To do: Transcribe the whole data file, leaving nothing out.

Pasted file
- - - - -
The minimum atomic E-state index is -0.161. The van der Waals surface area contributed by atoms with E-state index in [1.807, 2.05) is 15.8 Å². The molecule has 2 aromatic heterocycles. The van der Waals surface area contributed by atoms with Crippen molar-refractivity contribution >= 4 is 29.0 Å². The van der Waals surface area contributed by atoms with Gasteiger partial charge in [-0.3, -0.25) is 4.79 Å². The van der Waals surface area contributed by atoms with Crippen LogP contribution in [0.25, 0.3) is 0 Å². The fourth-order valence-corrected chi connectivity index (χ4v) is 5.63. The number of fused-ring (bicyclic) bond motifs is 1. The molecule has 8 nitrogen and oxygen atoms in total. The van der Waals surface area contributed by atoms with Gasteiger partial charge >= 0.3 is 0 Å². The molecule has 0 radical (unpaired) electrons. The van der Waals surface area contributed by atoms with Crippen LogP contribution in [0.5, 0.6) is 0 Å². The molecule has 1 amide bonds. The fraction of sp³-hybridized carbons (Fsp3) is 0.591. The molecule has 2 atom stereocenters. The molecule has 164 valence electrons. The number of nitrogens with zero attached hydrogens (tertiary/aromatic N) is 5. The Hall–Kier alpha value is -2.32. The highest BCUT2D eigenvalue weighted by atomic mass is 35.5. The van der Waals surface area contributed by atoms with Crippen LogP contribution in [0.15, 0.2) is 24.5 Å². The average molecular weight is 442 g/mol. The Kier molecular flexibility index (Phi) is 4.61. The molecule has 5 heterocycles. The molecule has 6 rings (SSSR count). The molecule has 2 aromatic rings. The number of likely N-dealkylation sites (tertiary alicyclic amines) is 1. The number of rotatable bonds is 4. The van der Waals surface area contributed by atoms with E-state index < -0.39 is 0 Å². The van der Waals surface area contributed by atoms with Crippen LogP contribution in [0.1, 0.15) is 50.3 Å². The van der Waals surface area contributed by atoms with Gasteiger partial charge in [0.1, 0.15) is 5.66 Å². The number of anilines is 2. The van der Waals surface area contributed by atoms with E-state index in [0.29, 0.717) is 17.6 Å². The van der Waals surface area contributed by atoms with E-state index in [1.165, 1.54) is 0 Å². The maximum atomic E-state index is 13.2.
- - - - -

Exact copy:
The minimum atomic E-state index is -0.161. The van der Waals surface area contributed by atoms with E-state index in [1.807, 2.05) is 15.8 Å². The molecule has 2 aromatic heterocycles. The van der Waals surface area contributed by atoms with Crippen molar-refractivity contribution >= 4 is 29.0 Å². The van der Waals surface area contributed by atoms with Gasteiger partial charge in [-0.3, -0.25) is 4.79 Å². The van der Waals surface area contributed by atoms with Crippen LogP contribution in [0.25, 0.3) is 0 Å². The fourth-order valence-corrected chi connectivity index (χ4v) is 5.63. The number of fused-ring (bicyclic) bond motifs is 1. The molecule has 8 nitrogen and oxygen atoms in total. The van der Waals surface area contributed by atoms with Gasteiger partial charge >= 0.3 is 0 Å². The molecule has 0 radical (unpaired) electrons. The van der Waals surface area contributed by atoms with Crippen LogP contribution in [0.5, 0.6) is 0 Å². The molecule has 1 amide bonds. The fraction of sp³-hybridized carbons (Fsp3) is 0.591. The molecule has 2 atom stereocenters. The molecule has 164 valence electrons. The number of nitrogens with zero attached hydrogens (tertiary/aromatic N) is 5. The Hall–Kier alpha value is -2.32. The highest BCUT2D eigenvalue weighted by atomic mass is 35.5. The van der Waals surface area contributed by atoms with Crippen LogP contribution in [0.15, 0.2) is 24.5 Å². The average molecular weight is 442 g/mol. The Kier molecular flexibility index (Phi) is 4.61. The molecule has 5 heterocycles. The molecule has 6 rings (SSSR count). The molecule has 2 aromatic rings. The number of likely N-dealkylation sites (tertiary alicyclic amines) is 1. The number of rotatable bonds is 4. The van der Waals surface area contributed by atoms with E-state index < -0.39 is 0 Å². The van der Waals surface area contributed by atoms with Crippen LogP contribution in [0.1, 0.15) is 50.3 Å². The van der Waals surface area contributed by atoms with Gasteiger partial charge in [0.1, 0.15) is 5.66 Å². The number of anilines is 2. The van der Waals surface area contributed by atoms with E-state index in [0.29, 0.717) is 17.6 Å². The van der Waals surface area contributed by atoms with E-state index in [1.165, 1.54) is 0 Å². The maximum atomic E-state index is 13.2.